The Rise and Fall of Class in Britain

David Cannadine, Author Columbia University Press $90 (320p) ISBN 978-0-231-09666-9
Class has been a touchstone for historians of all ideological stripes over the last century, but no consensus has emerged. ""The rise of the middle class,"" for instance, has been located in every century of British history from the 14th to the 19th. Clearly, something is amiss. Here Cannadine pragmatically reframes the question, looking at the perception, rather than the reality, of class over the last 300 years of British history and attending to the ways that political commitments have shaped writers' and politicians' conceptions and rhetoric on the issue. What he finds is startling: consistently, throughout the 18th, 19th and 20th centuries, three models of class have prevailed in British thought--and within the work of individual thinkers. The first divides Britain into the rich and the poor (a model generally used to foment, or warn of, class war); the second divides society into three parts, the working, middle and upper classes (used to praise the virtue of the middle class); the third presents British society as thoroughly hierarchical, with every individual having a proper place, which is marked off from those above and below by minuscule increments (used to praise and reinforce the ""traditional"" nature of British society). Ultimately, Cannadine shows that all three models are valid to some degree but that none can claim to represent the rock-bottom truth. The same applies to other modern nations. In the U.S., for instance, the first two models are just as constantly and contradictorily invoked. However, the third is unique to Britain. Therefore, Cannadine finds, it is the third model, that of a steeply graded hierarchy, that is most illustrative of British society and the self-perception of its members. Cannadine succeeds at striking a balance between offering detailed evidence and making a comprehensive argument about a vast, contentious topic; his book is a joy to read. (Jan.)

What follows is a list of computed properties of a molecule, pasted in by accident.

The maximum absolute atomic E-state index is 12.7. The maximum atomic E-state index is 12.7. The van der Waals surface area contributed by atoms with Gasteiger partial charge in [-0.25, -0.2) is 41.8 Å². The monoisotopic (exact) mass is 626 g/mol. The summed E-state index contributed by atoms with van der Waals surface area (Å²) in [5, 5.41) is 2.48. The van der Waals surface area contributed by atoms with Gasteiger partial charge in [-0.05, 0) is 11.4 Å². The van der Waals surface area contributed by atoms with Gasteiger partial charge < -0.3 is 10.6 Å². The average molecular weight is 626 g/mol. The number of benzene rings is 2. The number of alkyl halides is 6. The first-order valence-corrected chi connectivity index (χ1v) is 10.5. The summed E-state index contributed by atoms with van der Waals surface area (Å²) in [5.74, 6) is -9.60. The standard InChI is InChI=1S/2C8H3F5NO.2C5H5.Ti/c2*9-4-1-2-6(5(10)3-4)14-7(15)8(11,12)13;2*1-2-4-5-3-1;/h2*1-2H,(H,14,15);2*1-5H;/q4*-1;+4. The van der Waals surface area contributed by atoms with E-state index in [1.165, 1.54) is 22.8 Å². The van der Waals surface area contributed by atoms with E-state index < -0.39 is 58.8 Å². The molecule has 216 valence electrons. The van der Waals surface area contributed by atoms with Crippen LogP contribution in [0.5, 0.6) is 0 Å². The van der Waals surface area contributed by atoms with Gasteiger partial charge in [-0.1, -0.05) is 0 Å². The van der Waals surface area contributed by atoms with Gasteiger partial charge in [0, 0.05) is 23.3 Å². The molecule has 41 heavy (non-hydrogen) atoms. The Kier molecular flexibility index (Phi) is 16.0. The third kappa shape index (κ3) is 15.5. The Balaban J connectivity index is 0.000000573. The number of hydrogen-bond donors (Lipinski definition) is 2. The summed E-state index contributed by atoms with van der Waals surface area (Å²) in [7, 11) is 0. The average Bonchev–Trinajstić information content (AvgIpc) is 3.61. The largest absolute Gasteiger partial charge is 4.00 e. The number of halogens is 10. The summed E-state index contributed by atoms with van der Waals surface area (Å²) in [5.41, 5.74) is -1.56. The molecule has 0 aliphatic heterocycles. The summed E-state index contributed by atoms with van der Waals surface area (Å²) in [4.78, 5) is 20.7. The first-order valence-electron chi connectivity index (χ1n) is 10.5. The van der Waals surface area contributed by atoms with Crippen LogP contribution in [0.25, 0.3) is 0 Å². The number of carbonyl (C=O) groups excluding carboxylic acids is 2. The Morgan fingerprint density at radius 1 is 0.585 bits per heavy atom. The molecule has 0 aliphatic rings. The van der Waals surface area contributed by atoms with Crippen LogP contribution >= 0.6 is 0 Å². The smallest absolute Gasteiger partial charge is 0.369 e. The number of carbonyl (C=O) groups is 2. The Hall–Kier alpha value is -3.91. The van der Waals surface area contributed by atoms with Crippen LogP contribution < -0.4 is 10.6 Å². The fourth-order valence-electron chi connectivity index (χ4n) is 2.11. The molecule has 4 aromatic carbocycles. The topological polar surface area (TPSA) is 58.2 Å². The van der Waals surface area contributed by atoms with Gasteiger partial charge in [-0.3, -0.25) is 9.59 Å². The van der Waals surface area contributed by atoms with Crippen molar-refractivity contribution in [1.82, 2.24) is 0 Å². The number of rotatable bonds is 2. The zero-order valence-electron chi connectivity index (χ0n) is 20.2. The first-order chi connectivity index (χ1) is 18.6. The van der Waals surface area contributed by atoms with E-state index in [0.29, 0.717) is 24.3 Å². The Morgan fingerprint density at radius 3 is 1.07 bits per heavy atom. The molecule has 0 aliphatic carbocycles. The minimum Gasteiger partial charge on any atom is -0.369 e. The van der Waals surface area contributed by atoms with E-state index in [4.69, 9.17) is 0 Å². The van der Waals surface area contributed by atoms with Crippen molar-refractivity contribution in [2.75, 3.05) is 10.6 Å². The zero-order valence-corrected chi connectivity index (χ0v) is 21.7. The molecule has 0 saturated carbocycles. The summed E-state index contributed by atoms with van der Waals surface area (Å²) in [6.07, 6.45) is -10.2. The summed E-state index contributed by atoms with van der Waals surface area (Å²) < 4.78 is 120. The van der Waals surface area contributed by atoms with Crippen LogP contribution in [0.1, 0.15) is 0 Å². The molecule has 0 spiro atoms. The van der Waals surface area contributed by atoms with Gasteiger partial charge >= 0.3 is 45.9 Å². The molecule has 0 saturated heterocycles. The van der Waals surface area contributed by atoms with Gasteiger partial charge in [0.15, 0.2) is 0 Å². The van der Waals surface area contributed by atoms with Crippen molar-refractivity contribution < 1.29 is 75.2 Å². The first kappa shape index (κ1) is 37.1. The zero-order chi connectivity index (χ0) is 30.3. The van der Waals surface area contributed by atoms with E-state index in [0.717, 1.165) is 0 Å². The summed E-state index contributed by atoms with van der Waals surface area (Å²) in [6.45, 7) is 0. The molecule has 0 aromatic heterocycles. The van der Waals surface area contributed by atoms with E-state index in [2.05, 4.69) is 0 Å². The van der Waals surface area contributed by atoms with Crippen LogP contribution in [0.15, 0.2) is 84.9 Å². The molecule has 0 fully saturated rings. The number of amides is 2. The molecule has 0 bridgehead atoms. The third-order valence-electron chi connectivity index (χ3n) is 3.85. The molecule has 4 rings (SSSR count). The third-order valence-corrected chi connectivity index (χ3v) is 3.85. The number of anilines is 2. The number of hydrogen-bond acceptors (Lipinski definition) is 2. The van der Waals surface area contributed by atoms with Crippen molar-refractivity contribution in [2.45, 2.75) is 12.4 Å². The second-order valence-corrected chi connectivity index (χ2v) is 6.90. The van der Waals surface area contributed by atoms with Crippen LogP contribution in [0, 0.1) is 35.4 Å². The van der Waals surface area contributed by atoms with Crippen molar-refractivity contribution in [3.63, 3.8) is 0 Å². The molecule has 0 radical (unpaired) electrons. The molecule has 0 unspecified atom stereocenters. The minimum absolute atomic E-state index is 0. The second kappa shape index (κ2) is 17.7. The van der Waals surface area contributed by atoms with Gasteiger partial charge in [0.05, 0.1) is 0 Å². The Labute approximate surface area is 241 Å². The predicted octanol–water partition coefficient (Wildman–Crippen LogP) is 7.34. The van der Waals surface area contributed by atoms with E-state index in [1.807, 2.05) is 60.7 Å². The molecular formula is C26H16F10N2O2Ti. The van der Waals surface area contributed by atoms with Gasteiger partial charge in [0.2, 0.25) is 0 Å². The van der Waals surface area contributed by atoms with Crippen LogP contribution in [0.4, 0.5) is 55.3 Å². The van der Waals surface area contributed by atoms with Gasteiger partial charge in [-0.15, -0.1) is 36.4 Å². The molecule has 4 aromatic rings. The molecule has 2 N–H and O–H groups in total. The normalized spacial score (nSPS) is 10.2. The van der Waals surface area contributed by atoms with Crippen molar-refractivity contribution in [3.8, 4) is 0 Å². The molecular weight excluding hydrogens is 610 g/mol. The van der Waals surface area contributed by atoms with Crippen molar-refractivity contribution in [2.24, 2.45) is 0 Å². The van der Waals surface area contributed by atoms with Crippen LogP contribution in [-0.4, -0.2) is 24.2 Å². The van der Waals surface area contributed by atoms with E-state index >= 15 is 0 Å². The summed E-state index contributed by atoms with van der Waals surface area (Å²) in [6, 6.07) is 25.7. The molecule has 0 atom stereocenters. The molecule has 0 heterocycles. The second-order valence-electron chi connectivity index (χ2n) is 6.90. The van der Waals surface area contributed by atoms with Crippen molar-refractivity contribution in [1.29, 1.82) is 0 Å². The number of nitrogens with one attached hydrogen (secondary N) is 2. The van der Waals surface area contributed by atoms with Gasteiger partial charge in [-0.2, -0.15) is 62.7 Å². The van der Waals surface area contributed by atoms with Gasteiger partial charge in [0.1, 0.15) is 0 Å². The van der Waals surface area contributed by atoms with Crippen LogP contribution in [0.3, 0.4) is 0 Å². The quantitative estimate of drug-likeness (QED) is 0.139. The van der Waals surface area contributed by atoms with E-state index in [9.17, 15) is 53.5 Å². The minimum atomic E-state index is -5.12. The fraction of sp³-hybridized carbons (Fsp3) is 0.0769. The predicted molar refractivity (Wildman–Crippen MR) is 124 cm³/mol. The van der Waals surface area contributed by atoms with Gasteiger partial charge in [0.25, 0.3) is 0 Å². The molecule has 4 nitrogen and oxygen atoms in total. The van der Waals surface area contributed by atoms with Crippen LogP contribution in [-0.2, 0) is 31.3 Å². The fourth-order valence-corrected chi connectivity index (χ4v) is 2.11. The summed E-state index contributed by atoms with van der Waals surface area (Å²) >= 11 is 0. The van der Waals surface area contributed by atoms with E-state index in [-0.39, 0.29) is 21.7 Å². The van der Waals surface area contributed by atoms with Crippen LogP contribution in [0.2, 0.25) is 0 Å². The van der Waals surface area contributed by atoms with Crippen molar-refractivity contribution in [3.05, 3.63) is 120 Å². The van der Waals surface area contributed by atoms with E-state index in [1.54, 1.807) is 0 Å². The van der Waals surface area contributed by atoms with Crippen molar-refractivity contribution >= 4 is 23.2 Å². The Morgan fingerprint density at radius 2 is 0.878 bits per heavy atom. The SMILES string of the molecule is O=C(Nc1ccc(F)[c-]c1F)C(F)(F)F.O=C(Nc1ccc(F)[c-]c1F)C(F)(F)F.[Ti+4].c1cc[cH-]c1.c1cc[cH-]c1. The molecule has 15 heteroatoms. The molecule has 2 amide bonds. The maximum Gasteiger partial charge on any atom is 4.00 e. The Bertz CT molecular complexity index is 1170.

Reviewed on: 11/02/1998
Release date: 11/01/1998
Genre: Nonfiction
Paperback - 314 pages - 978-0-231-09667-6
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